Scot­land’s strength in the Euro­pean Union

The Oban Times - - Letters -

Sir, There is more than a hint of irony that as Scot­land, along with the UK, pre­pares to leave the EU, the is­land of Malta, with a pop­u­la­tion less than that of Ed­in­burgh has just taken over the Pres­i­dency of the EU.

This is the first time the is­land has held the pres­i­dency and dur­ing the next six months will fo­cus on six key ar­eas: mi­gra­tion, sin­gle mar­ket, se­cu­rity, so­cial in­clu­sion, Europe’s neigh­bour­hood and mar­itime sec­tor. Lead­ing the EU.

In­ter­est­ingly Es­to­nia, with a pop­u­la­tion of less than 1.4 mil­lion peo­ple, around a quar­ter that of Scot­land, will take over the EU pres­i­dency in July.

Dur­ing the in­de­pen­dence ref­er­en­dum, the Bet­ter To­gether camp claimed that the only way to guar­an­tee Scot­land’s place in the EU was to vote to re­main in the UK. In­deed, Scot­land was to ‘lead the UK’ not ‘leave the UK’. Times have in­deed changed since Septem­ber 2014 and we are, de­spite these as­sur­ances, head­ing for the EU exit. Of course, we could have the best of both worlds, part of a sin­gle mar­ket with the rest of the UK – as promised to North­ern Ire­land in its re­la­tions with the Repub­lic of Ire­land – and still mem­bers of the EU.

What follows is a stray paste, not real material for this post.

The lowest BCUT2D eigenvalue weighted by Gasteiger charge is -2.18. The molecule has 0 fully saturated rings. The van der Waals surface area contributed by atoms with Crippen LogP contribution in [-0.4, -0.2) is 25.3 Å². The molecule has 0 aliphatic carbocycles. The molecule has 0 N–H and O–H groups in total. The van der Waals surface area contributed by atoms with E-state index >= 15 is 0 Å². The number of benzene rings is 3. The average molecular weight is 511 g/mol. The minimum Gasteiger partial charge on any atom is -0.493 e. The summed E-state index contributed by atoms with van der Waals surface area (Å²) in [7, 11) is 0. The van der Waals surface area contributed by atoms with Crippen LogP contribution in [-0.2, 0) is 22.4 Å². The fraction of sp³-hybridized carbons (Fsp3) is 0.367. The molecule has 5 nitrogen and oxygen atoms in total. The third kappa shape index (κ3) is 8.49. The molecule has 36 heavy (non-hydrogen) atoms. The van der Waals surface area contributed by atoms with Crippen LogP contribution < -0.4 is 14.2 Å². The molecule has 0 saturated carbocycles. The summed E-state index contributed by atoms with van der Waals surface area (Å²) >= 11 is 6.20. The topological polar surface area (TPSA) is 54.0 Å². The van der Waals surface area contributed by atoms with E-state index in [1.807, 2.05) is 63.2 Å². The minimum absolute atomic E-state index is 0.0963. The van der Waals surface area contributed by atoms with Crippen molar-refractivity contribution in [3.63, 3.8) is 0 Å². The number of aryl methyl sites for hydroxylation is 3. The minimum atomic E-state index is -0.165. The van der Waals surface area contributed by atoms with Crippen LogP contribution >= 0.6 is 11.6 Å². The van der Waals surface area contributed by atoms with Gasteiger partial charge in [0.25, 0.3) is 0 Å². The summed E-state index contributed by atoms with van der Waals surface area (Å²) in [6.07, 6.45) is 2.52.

For that to hap­pen of course re­quires the con­fi­dence, as Malta and Es­to­nia have demon­strated, to take full con­trol of our own af­fairs and be the masters of our own destiny, lead­ing not leav­ing the EU. Alex Orr, Ed­in­burgh.

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